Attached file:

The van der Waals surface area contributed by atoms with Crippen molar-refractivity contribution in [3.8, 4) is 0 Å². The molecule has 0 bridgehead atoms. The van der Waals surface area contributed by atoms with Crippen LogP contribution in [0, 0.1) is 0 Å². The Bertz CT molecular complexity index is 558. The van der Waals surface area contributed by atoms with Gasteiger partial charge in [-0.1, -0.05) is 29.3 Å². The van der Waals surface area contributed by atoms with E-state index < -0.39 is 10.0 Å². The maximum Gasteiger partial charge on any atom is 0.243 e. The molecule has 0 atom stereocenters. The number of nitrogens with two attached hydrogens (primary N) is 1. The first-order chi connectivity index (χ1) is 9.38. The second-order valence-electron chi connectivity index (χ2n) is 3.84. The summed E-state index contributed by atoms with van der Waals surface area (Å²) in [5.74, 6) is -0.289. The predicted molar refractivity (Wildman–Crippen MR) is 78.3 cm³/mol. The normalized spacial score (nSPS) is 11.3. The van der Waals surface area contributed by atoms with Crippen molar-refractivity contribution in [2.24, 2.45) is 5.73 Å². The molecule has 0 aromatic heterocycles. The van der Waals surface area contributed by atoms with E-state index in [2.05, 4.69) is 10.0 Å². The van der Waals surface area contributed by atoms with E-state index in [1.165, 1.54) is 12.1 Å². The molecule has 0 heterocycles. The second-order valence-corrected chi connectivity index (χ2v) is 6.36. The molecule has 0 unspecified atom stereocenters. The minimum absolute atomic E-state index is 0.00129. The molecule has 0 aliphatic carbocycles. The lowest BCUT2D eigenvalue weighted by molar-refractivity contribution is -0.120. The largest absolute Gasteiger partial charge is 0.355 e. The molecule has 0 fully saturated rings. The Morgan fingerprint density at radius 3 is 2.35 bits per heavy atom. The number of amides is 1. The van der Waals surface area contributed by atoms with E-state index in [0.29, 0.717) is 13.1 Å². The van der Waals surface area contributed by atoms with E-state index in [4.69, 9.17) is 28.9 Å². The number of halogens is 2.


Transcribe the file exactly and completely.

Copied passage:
The van der Waals surface area contributed by atoms with Crippen molar-refractivity contribution in [3.8, 4) is 0 Å². The molecule has 0 bridgehead atoms. The van der Waals surface area contributed by atoms with Crippen LogP contribution in [0, 0.1) is 0 Å². The Bertz CT molecular complexity index is 558. The van der Waals surface area contributed by atoms with Gasteiger partial charge in [-0.1, -0.05) is 29.3 Å². The van der Waals surface area contributed by atoms with E-state index < -0.39 is 10.0 Å². The maximum Gasteiger partial charge on any atom is 0.243 e. The molecule has 0 atom stereocenters. The number of nitrogens with two attached hydrogens (primary N) is 1. The first-order chi connectivity index (χ1) is 9.38. The second-order valence-electron chi connectivity index (χ2n) is 3.84. The summed E-state index contributed by atoms with van der Waals surface area (Å²) in [5.74, 6) is -0.289. The predicted molar refractivity (Wildman–Crippen MR) is 78.3 cm³/mol. The normalized spacial score (nSPS) is 11.3. The van der Waals surface area contributed by atoms with Crippen molar-refractivity contribution in [2.24, 2.45) is 5.73 Å². The molecule has 0 aromatic heterocycles. The van der Waals surface area contributed by atoms with E-state index in [2.05, 4.69) is 10.0 Å². The van der Waals surface area contributed by atoms with E-state index in [1.165, 1.54) is 12.1 Å². The molecule has 0 heterocycles. The second-order valence-corrected chi connectivity index (χ2v) is 6.36. The molecule has 0 unspecified atom stereocenters. The minimum absolute atomic E-state index is 0.00129. The molecule has 0 aliphatic carbocycles. The lowest BCUT2D eigenvalue weighted by molar-refractivity contribution is -0.120. The largest absolute Gasteiger partial charge is 0.355 e. The molecule has 0 fully saturated rings. The Morgan fingerprint density at radius 3 is 2.35 bits per heavy atom. The number of amides is 1. The van der Waals surface area contributed by atoms with E-state index in [0.29, 0.717) is 13.1 Å². The van der Waals surface area contributed by atoms with E-state index in [4.69, 9.17) is 28.9 Å². The number of halogens is 2.